- are exempt under the law.
- believed they had a legal right to take or keep a child.
- were falsely accused.
2.1 Exempt under the law
Recall that there are a few exceptions listed within ARS 13-1302 that allow a parent to take or keep a child from a legal custodian. A defendant, then, can try to challenge a charge by showing that he/she fits into one of these exceptions.
2.2 Legal right to take or keep a child
Also recall that people are only guilty of custodial interference if they had no legal right to take or keep a child. This means defendants can always contest a case by providing evidence that they had a legal right to a child. Evidence of this nature is often in the form of a legal document showing some type of custodial or visitation right.
2.3 Falsely accused
Unfortunately, one parent often falsely accuses the other parent of custodial interference in the course of Arizona family law proceedings. Parents do this to try and gain an advantage to keeping or gaining custody of their child or receiving a favorable parenting plan. Therefore, accused people can always raise the defense that they were unjustly blamed for a crime.
3. What are the penalties?
Depending on the facts of a case, a prosecutor can charge a violation of this section as either a:
- Class 3 felony, punishable by a state prison term of up to eight years and nine months,
- Class 4 felony, punishable by a prison term of up to three years and nine months,
- Class 6 felony, punishable by a prison term of up to two years, or
- Class 1 misdemeanor, punishable by a jail term of up to six months.vii
4. Are there similar offenses?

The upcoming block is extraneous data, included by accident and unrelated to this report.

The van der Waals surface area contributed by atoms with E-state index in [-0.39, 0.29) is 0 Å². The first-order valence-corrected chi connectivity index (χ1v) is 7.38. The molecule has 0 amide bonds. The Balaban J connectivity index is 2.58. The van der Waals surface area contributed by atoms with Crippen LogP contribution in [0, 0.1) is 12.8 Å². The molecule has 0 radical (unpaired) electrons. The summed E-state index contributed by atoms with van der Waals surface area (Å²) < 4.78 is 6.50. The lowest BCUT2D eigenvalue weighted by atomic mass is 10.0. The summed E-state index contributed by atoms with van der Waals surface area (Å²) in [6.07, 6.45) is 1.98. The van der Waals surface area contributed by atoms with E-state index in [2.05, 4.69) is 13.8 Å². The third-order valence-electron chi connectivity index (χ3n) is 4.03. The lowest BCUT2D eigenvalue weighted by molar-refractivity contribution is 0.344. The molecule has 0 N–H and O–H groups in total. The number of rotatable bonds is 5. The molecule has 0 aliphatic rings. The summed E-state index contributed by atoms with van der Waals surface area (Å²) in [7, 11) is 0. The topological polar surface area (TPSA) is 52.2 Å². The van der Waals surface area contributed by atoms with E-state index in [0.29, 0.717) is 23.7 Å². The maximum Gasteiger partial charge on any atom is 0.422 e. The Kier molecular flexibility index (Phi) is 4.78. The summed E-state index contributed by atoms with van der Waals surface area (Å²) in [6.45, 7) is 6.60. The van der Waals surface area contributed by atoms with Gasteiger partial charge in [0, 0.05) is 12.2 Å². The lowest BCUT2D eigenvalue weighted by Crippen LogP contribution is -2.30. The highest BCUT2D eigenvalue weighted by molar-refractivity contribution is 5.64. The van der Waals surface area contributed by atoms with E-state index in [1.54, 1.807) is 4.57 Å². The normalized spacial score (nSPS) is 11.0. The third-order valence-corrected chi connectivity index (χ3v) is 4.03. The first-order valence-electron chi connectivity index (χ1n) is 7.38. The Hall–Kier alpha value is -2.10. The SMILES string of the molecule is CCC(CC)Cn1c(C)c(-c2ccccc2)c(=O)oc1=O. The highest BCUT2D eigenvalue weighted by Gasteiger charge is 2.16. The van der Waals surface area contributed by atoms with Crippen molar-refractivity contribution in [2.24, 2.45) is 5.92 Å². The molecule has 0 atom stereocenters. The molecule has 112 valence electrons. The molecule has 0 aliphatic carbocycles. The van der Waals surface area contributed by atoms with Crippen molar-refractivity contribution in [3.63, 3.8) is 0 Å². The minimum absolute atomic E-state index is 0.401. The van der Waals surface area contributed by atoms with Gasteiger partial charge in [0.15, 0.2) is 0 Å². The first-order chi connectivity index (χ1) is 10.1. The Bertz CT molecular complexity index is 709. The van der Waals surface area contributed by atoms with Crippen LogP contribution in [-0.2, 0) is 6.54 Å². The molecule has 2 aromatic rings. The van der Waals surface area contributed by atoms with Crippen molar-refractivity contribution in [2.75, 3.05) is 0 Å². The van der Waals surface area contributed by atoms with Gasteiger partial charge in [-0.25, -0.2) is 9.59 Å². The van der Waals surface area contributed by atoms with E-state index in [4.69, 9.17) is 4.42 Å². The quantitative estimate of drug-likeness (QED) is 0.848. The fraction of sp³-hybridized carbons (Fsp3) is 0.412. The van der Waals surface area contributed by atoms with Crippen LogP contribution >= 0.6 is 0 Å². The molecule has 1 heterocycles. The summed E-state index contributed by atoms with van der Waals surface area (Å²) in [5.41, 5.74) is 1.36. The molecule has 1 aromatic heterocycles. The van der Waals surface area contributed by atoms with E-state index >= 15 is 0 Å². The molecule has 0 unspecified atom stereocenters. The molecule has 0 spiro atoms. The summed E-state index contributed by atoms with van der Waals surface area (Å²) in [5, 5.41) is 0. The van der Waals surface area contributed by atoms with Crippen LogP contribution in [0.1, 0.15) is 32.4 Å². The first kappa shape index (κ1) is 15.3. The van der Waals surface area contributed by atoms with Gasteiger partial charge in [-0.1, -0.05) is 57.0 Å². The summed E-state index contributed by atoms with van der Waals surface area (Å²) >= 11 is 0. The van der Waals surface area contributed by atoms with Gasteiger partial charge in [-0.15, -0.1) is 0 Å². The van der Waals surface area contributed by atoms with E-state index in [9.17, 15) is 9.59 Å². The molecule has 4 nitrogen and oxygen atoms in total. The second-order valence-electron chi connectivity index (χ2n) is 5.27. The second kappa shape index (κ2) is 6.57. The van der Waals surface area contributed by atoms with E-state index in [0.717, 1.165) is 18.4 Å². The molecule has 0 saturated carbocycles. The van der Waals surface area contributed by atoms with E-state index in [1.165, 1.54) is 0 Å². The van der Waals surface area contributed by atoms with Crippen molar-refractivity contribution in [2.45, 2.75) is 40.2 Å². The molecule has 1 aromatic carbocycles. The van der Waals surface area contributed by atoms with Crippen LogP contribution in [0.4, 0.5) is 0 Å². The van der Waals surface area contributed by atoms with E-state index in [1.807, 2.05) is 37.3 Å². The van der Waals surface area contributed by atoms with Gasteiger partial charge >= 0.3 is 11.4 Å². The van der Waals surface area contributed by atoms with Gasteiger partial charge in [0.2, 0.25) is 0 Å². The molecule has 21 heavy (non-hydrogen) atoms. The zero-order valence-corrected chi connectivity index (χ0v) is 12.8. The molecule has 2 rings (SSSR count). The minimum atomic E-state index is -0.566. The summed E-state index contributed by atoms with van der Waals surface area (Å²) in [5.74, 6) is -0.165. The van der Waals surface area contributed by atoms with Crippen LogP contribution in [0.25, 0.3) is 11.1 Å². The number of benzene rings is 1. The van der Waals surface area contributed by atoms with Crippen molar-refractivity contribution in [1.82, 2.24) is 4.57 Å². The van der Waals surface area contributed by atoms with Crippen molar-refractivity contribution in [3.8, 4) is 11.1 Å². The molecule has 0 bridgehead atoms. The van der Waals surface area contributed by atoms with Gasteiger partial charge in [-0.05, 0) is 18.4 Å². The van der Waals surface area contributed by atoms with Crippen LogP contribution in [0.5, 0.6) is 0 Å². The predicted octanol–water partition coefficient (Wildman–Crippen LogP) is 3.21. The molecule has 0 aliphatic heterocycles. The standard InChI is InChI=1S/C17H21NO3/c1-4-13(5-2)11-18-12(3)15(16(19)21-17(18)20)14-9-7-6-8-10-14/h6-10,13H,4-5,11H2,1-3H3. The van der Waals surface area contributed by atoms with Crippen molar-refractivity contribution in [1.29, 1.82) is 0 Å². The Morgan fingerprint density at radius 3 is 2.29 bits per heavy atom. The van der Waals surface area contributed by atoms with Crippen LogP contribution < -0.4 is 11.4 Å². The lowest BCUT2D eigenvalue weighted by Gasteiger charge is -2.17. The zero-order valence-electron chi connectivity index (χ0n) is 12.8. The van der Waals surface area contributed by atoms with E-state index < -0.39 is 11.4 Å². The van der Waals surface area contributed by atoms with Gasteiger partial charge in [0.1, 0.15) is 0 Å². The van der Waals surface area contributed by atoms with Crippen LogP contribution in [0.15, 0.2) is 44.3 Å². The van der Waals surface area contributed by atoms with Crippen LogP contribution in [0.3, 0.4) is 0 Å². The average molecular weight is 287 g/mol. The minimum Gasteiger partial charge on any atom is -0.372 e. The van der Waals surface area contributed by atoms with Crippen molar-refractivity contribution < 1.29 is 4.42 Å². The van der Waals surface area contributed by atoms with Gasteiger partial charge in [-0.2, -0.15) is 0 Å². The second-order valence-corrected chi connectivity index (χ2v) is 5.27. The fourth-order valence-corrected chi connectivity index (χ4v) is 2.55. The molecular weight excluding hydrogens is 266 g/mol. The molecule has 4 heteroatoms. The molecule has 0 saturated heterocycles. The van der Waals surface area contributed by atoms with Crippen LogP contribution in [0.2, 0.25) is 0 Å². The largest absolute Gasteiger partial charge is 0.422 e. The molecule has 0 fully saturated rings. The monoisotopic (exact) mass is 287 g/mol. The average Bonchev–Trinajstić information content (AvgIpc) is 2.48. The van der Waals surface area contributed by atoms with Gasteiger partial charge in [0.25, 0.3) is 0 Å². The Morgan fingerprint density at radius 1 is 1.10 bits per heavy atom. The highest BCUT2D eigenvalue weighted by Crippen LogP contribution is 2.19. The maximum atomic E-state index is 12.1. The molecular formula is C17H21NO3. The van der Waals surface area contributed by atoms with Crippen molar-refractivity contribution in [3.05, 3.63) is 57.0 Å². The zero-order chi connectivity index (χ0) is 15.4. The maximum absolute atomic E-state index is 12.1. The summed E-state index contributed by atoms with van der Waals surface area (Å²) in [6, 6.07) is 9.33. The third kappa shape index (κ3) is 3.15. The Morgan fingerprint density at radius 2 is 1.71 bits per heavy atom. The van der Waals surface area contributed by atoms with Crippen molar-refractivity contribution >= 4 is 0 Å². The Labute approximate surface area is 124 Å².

There are three crimes similar to custodial interference. These are:
- child abuse – ARS 13-3623,
- kidnapping – ARS 13-1304, and/or
- interfering with judicial proceedings – ARS 13-2810.
4.1 Child abuse – ARS 13-3623
Per ARS 13-3623, child abuse is a crime where people, under certain circumstances:
- cause a child to suffer physical injury,
- allow a child to be injured, or
- allow a child to be placed in a situation that endangers the child’s health or well-being.
Unlike with custodial interference, child abuse requires that a minor either:
- suffer some physical injury, or
- get exposed to some type of endangerment to his/her well-being.
4.2 Kidnapping – ARS 13-1304
Under ARS 13-1304, kidnapping is the offense where people knowingly restrain another person and do with some specific intent in mind (for example, an intent to hold the “victim” for ransom or as a hostage).
As with kidnapping, custodial interference often involves the restraining of a minor. However, the defendant in a custodial interference case does not have to act with any other specific intent to be guilty of a crime.
4.3 Interfering with judicial proceedings – ARS 13-2810
Per ARS 13-2810, interfering with judicial proceedings is the crime where people commit some act or fail to commit an act in relation to personal obligations regarding a court proceeding.
For example, a person can violate this law by refusing to provide a sworn statement in a court proceeding.
A violation of this statute is considered a less severe crime than a violation of ARS 13-1302. Under Arizona law, interfering with a judicial proceeding is always charged as a Class 1 misdemeanor.
For additional help…
For additional guidance or to discuss your case with a criminal defense lawyer, we invite you to contact our law firm at the Shouse Law Group. Our attorneys provide both free case evaluations and legal advice you can trust.